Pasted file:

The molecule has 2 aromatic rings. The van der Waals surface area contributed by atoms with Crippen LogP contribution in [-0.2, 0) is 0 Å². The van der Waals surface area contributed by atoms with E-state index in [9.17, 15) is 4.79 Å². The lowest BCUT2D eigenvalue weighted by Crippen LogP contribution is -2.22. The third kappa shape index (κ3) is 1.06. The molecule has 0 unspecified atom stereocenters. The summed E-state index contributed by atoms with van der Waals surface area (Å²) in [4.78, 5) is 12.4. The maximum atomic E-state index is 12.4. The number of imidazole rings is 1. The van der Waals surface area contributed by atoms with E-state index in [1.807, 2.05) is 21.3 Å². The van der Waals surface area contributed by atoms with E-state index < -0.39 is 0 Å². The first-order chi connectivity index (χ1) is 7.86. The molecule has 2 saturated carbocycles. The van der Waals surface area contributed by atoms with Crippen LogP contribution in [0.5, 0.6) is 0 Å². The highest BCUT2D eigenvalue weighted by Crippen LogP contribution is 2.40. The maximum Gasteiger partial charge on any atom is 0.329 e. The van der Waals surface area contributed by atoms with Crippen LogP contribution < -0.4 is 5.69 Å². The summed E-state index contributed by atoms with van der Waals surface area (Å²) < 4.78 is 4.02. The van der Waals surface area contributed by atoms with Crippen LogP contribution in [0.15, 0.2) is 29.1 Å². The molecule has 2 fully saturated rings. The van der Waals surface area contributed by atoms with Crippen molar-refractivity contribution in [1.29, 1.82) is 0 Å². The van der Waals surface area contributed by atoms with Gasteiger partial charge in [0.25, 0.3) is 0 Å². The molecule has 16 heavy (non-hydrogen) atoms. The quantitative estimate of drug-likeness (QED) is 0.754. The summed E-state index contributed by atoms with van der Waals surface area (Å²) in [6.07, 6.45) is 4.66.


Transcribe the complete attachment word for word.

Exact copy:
The molecule has 2 aromatic rings. The van der Waals surface area contributed by atoms with Crippen LogP contribution in [-0.2, 0) is 0 Å². The van der Waals surface area contributed by atoms with E-state index in [9.17, 15) is 4.79 Å². The lowest BCUT2D eigenvalue weighted by Crippen LogP contribution is -2.22. The third kappa shape index (κ3) is 1.06. The molecule has 0 unspecified atom stereocenters. The summed E-state index contributed by atoms with van der Waals surface area (Å²) in [4.78, 5) is 12.4. The maximum atomic E-state index is 12.4. The number of imidazole rings is 1. The van der Waals surface area contributed by atoms with E-state index in [1.807, 2.05) is 21.3 Å². The van der Waals surface area contributed by atoms with E-state index < -0.39 is 0 Å². The first-order chi connectivity index (χ1) is 7.86. The molecule has 2 saturated carbocycles. The van der Waals surface area contributed by atoms with Crippen LogP contribution in [0.5, 0.6) is 0 Å². The highest BCUT2D eigenvalue weighted by Crippen LogP contribution is 2.40. The maximum Gasteiger partial charge on any atom is 0.329 e. The van der Waals surface area contributed by atoms with Crippen LogP contribution < -0.4 is 5.69 Å². The summed E-state index contributed by atoms with van der Waals surface area (Å²) < 4.78 is 4.02. The van der Waals surface area contributed by atoms with Crippen LogP contribution in [0.15, 0.2) is 29.1 Å². The molecule has 2 fully saturated rings. The van der Waals surface area contributed by atoms with Crippen molar-refractivity contribution in [1.29, 1.82) is 0 Å². The van der Waals surface area contributed by atoms with Gasteiger partial charge in [0.25, 0.3) is 0 Å². The molecule has 16 heavy (non-hydrogen) atoms. The quantitative estimate of drug-likeness (QED) is 0.754. The summed E-state index contributed by atoms with van der Waals surface area (Å²) in [6.07, 6.45) is 4.66.